Cone 10 Pigment Results

Iron-based ochre samples after firing.

In retrospect, it all makes sense: When creating cast iron, you put iron oxide into an oxygen-less environment and heat it up at around 2400 °F (1300 °C).  And, when I removed my test batches of mostly ochre pigments (all iron oxide based) from the kiln heated to within these specifications, I found that most of it had turned into iron ore.  But, I’m not at all despondent because of this result; here’s why:

First, each and every bit of iron ore is totally unique!  While every one of the samples could be easily categorized as simple, “iron ore” no two are the same.  If you’re interested, take a close look at each crucible: A couple have shrunk (one into a quarter-sized circle); most are now gray, but a few have retained colour; one now looks like a muffin.  I think this is amazing!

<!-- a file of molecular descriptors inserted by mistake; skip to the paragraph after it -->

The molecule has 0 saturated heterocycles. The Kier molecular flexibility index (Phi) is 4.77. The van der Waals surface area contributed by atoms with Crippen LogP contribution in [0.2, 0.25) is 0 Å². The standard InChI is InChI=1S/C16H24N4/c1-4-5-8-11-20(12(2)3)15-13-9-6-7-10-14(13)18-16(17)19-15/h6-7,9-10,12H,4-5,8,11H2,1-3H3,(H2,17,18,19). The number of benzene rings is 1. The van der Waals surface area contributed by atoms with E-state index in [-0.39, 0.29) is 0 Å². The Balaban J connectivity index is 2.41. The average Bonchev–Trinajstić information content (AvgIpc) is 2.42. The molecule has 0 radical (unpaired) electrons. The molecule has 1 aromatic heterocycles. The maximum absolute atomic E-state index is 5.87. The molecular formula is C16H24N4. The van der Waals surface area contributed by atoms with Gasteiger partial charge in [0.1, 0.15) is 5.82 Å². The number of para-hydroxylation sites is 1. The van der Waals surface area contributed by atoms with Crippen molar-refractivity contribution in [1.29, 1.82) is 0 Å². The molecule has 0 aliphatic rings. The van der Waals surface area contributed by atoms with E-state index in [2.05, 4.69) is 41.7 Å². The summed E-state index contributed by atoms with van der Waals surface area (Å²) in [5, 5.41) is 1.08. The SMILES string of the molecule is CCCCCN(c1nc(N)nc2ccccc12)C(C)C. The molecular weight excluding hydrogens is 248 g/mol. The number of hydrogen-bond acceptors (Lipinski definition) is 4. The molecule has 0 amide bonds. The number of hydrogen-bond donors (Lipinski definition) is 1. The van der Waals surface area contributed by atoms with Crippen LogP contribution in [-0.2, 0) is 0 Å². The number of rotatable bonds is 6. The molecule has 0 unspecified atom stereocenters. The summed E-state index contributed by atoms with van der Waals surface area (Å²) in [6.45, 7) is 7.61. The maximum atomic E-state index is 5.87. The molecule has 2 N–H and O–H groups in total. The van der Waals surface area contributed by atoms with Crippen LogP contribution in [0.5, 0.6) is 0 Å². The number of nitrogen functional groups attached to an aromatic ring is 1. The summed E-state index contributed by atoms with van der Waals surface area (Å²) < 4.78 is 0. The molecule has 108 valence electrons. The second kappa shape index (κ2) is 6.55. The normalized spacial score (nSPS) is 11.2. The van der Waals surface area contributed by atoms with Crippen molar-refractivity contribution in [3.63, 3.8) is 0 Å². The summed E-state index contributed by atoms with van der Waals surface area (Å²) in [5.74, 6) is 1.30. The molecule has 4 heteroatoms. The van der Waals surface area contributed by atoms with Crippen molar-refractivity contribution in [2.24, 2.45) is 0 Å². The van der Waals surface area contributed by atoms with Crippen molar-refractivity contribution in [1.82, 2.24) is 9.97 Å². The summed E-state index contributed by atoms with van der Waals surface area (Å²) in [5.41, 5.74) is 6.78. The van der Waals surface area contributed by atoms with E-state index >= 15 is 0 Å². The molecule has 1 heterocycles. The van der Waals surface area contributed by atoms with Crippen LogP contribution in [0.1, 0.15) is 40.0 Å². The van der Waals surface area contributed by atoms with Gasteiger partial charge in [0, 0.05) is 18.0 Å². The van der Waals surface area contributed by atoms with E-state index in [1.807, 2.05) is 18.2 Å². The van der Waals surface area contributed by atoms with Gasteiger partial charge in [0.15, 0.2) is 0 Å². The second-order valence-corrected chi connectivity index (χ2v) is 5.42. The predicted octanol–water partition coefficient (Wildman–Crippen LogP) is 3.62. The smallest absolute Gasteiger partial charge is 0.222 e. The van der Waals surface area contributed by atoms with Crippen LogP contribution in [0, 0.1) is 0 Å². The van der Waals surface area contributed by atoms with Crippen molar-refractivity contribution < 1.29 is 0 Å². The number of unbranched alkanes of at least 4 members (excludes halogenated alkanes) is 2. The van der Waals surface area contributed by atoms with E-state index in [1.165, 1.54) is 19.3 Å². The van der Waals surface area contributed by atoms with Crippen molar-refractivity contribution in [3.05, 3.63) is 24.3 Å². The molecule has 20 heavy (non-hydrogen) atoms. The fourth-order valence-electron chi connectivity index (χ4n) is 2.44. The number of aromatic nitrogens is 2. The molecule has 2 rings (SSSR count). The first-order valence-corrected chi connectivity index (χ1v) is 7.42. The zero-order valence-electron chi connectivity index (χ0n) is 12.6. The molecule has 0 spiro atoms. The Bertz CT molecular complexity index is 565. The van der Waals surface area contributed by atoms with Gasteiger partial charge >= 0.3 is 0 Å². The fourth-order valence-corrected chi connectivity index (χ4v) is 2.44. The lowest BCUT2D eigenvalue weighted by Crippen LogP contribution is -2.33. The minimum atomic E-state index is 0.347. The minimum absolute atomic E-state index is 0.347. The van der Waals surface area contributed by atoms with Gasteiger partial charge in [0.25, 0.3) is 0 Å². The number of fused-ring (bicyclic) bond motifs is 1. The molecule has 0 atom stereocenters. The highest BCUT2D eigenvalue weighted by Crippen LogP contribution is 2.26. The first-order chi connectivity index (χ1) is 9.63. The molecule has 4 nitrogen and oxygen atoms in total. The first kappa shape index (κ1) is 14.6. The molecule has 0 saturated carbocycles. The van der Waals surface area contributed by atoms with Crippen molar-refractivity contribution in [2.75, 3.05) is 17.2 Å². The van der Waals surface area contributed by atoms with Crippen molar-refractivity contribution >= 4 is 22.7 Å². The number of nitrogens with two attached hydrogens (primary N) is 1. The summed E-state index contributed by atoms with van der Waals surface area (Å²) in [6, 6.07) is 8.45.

Second, two of the samples are still in a powder form (so, I have created two more unique colours for my current Transart project).

And, third, the bone sample (top right in the photo above) which I put into the last crucible created the most beautiful glaze … there was nothing else in the bowl except pieces of bone a friend gave me from Alberta, but it fluxed all by itself and created a really beautiful glaze that blends from an orange, into a opaque white and then into a pale green.

If I could justify it, I’d stop painting right now and spend a month just exploring that glaze!

Iron-based ochre samples before firing.

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